What should Mitt Romney do next?
Amid the triumphant acclamation and the reluctant resignation of the two presidential candidates’ early morning speeches was the hint that politics is about to take a strange turn. Mitt Romney’s concession address was suitably gracious and, above dissenting heckles from his disappointed party workers, he included this veiled job application: “Our leaders have to reach across the aisle to do the people’s work, and we citizens also have to rise to the occasion.”
Within half an hour President Barack Obama responded in kind. “I just spoke with Governor Romney and I congratulated him and Paul Ryan on a hard-fought campaign,” he said. “In the weeks ahead, I also look forward to sitting down with Governor Romney to talk about where we can work together to move this country forward.”
What do the two men have in mind? The role of defeated presidential candidate is a hard one to endure. America does not like losers, and those who fail to win the world’s most important office are given short shrift. Often they become bywords for has-beens and no-hopers, tacitly blamed for letting their ambitions run ahead of reality. George McGovern was a courageous man, a bomber pilot in World War Two who knew war from the inside and could not bear to see America’s young men sacrificed in a dubious cause. His reward after losing the 1972 race was ignominy and derision. The same was true of another war hero and failed presidential candidate, Bob Dole, in 1996, who became a spokesman for Viagra.
In 1988, Michael Dukakis’s failure to become president became the butt of gags in late-night comedians’ monologues. Al Gore, who won the popular vote, won Florida if the votes had been counted, and was only kept out of the White House in 2000 by an extraordinary decision of the Supreme Court that to this day cannot be read by the American people they claim to serve, fared even worse. After growing a beard, shedding his wife, Tipper, and putting on 100 pounds, he has floundered around, trying to find a role that befits a two-term vice president. Little wonder that Romney, as he takes off the motley, does not wish to join that sorry line of tragedians.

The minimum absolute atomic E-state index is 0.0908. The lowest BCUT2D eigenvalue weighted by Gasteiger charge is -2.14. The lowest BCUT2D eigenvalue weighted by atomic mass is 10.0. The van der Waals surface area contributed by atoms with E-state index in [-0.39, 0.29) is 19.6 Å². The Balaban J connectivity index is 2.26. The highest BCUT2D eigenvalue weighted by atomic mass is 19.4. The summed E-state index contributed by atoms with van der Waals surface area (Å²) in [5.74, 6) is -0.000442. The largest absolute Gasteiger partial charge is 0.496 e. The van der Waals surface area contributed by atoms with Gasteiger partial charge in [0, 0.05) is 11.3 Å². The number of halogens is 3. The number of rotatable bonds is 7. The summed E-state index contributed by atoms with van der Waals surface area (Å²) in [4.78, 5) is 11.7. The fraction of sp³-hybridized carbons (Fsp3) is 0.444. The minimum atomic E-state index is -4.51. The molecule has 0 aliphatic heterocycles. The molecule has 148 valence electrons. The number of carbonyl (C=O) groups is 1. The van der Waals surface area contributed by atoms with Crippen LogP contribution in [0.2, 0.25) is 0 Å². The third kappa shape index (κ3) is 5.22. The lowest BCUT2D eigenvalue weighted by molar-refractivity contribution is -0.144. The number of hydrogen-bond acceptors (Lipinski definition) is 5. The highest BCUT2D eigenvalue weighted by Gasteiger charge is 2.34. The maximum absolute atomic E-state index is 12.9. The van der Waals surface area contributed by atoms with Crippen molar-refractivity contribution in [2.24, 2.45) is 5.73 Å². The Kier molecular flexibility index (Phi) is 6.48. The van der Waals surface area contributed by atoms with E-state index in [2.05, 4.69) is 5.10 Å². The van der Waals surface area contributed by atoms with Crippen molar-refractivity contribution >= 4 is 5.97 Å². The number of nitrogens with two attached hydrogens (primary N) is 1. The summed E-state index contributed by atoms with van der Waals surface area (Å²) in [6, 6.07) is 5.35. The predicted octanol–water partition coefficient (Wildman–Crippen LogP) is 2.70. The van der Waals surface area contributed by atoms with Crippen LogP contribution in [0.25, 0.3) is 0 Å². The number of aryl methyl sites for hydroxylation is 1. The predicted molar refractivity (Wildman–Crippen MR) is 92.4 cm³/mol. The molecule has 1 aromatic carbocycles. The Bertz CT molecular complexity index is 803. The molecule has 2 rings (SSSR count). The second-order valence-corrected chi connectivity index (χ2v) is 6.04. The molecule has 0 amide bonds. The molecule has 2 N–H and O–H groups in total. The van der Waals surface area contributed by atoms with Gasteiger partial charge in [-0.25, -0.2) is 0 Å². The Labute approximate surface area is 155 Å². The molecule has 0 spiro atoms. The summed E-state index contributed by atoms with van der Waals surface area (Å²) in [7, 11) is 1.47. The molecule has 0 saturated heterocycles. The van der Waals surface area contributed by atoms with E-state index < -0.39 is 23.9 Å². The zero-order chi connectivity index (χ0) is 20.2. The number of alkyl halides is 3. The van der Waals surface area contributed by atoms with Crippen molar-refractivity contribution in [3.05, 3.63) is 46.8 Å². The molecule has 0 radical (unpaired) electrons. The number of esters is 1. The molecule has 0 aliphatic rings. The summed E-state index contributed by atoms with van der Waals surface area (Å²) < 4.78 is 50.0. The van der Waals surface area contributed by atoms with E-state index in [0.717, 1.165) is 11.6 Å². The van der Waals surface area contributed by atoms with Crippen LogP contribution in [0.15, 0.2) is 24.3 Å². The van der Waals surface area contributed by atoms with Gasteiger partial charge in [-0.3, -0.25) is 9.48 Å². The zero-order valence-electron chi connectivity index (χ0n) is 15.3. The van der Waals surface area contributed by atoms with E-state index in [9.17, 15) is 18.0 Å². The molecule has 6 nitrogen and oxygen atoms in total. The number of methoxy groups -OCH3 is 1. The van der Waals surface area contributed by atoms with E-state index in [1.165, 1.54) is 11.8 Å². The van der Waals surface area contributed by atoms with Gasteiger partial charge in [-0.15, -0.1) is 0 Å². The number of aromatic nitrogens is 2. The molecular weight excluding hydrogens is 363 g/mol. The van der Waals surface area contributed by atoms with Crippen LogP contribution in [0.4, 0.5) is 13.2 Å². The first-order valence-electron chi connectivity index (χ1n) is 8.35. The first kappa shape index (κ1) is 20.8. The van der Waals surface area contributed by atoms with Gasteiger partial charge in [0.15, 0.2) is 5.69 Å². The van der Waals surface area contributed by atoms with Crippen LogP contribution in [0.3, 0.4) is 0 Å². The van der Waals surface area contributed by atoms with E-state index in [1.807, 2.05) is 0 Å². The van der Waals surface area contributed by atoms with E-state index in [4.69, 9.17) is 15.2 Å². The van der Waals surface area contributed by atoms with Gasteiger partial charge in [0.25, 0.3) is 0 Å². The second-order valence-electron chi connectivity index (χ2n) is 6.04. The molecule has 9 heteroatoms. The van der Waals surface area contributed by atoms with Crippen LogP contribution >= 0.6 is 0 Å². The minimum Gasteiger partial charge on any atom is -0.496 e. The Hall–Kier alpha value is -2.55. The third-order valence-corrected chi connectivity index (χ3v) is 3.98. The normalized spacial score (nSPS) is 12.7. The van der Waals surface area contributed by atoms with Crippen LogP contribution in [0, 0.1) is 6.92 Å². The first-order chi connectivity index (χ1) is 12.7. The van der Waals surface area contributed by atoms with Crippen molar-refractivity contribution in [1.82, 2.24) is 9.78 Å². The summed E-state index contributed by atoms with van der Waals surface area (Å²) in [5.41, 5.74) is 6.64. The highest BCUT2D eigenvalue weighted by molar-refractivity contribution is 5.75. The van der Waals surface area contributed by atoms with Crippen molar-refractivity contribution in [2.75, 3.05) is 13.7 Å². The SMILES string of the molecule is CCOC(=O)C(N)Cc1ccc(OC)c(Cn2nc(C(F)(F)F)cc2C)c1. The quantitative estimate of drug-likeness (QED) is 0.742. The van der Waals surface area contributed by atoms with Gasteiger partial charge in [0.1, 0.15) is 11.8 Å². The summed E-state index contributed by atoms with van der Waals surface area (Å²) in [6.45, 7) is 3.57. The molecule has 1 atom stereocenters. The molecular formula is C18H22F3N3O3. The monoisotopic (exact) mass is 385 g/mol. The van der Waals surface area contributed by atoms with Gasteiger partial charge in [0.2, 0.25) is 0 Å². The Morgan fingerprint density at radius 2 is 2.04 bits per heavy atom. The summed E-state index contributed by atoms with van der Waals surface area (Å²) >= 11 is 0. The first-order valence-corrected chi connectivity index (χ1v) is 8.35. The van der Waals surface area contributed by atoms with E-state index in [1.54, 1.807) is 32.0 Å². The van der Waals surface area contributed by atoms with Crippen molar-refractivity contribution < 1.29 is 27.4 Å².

On the stump, Romney used to joke that he fully understands the unemployed because he has been unemployed for five years, since he stood down as the one-term governor of Massachusetts in 2007. More seriously, what does a man with a vast fortune, who doesn’t need to work, do after two failed runs at the presidency? Romney is 65 and in good shape. His religion and his upbringing suggest he should do something in the public good. But what? We have yet to discover what Obama said to Romney – and indeed to Paul Ryan – in the early hours of Nov. 7, but it is clear that there was something more than the usual niceties. There was none of the petulance on display in the snarling between Gore and George W. Bush that elicited the revealing reprimand from Gore, when he called to say he may have conceded too soon, “There’s no need to get snippy about it.” It seems from Obama’s victory speech that he reached out there and then to his old adversaries and in doing so set the tone for his second term.
What does Obama envision for Romney? Will the offer be extended to Ryan, too? No doubt there will be negotiations and plenty to disagree about. It is 150 years since Abraham Lincoln, in his famous “Team of Rivals,” welcomed a defeated candidate to serve in his administration. And they were all from the same party. An overseas ambassadorship is the traditional bone thrown to an opponent from the same party, but that is plainly not right for Romney, whose foreign policy instincts – the London Olympics could go terribly wrong; let’s bomb Iran before it bombs Israel; let’s declare China a currency manipulator on day one – could hardly be called diplomatic.